Robert Cummins [(1996) Representations, targets and attitudes, Cambridge, MA: Bradford/MIT, p. 1] has characterized the vexed problem of mental representation as "the topic in the philosophy of mind for some time now." This remark is something of an understatement. The same topic was central to the famous controversy between Nicolas Malebranche and Antoine Arnauld in the 17th century and remained central to the entire philosophical tradition of "ideas" in the writings of Locke, Berkeley, Hume, R…Read more
  •  2
    A 2nd look at Bloor, David knowledge and social imagery
    Philosophy of the Social Sciences 24 (3): 336-361. 1994.
    The recent republication of David Bloor's Knowledge and Social Imagery in a second edition provides an occasion to reappraise the celebrated work which launched the so-called Strong Programme in the sociology of scientific knowledge. This work embodies the general outlook and foundational principles in a way that is still characteristic of its descendents. Above all, the recent republication of Bloor's original book is evidence of the continuing interest and importance of the work, but it also p…Read more
  •  14
    In reviewing Finocchiaro's book, I argue that Galileo deserved to be found guilty for the charges against him. A measure of Finocchiaro's scrupulously fair-minded presentation of the issues surrounding the Galileo Affair is the fact that a contrary case against his own exculpatory evaluation may be inferred from his meticulous scholarship. Specifically, to acknowledge that the standards of evaluation and judgment have changed since 1633 is not in any way to diminish Galileo's greatness but, on t…Read more
  •  25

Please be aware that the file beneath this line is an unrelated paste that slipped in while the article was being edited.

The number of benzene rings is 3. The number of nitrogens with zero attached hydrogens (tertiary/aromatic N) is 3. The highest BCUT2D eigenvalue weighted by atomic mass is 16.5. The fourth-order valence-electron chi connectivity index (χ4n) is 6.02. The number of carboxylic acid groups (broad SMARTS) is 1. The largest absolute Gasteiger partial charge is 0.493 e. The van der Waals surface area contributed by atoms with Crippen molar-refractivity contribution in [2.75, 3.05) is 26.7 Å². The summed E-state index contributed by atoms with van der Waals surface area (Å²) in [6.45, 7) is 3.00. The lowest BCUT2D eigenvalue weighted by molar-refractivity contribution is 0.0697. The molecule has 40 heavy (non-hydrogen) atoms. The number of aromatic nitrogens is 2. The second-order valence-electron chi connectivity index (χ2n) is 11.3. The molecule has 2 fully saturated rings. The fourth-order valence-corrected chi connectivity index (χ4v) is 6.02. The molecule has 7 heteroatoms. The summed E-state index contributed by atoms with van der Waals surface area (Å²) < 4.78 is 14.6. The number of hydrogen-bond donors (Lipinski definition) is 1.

Man not a subject for science?
    Social Epistemology 4 (4). 1990.
    No abstract
  • Descartes' startling doctrine of the reverse-sign relation
    In John Schuster, Stephen Gaukroger & John Sutton (eds.), Descartes' Natural Philosophy, Routledge. 2000.
  •  83
    Was Descartes a liar? Diagonal doubt defended
    British Journal for the Philosophy of Science 39 (3): 379-388. 1988.
  •  8
    The Relevance of Cognitive Science to Teaching, Proceedings of the 6th International History, Philosophy & Science Teaching Conference (IHPST), Denver, Colorado, November 7-10, 2001. (PDF)
  •  26
    Proceedings of the Sixth International History, Philosophy and Science Teaching Conference (IHPST), Denver, Colorado, November 7-10, 2001; and Australasian Association of History, Philosophy & Social Studies of Science (AAHPSSS), Melbourne University, June 25-28, 2001 (PDF).
  •  8
    Reinterpreting images
    Analysis 50 (4): 235-243. 1990.
  •  82
    Linguistic Explanation and ‘Psychological Reality’
    Croatian Journal of Philosophy 9 (1): 3-20. 2009.
    Methodological questions concerning Chomsky’s generative approach to linguistics have been debated without consensus. The status of linguistics as psychology, the psychological reality of grammars, the character of tacit knowledge and the role of intuitions as data remain heatedly disputed today. I argue that the recalcitrance of these disputes is symptomatic of deep misunderstandings. I focus attention on Michael Devitt’s recent extended critique of Chomskyan linguistics and I suggest that his …Read more
  •  56
    Doubts about indubitability
    Philosophical Forum 41 (4): 389-412. 2010.
    Kirsten Besheer has recently considered Descartes’ doubting appropriately in the context of his physiological theories in the spirit of recent important re-appraisals of his natural philosophy. However, Besheer does not address the notorious indubitability and its source that Descartes claims to have discovered. David Cunning has remarked that Descartes’ insistence on the indubitability of his existence presents “an intractable problem of interpretation” in the light of passages that suggest …Read more
  •  39
    Talking to ourselves: The intelligibility of inner speech
    Behavioral and Brain Sciences 25 (6): 699-700. 2002.
    The possible role of language in intermodular communication and non-domain-specific thinking is an empirical issue that is independent of the “vehicle” claim that natural language is “constitutive” of some thoughts. Despite noting objections to various forms of the thesis that we think in language, Carruthers entirely neglects a potentially fatal objection to his own preferred version of this “cognitive conception.”.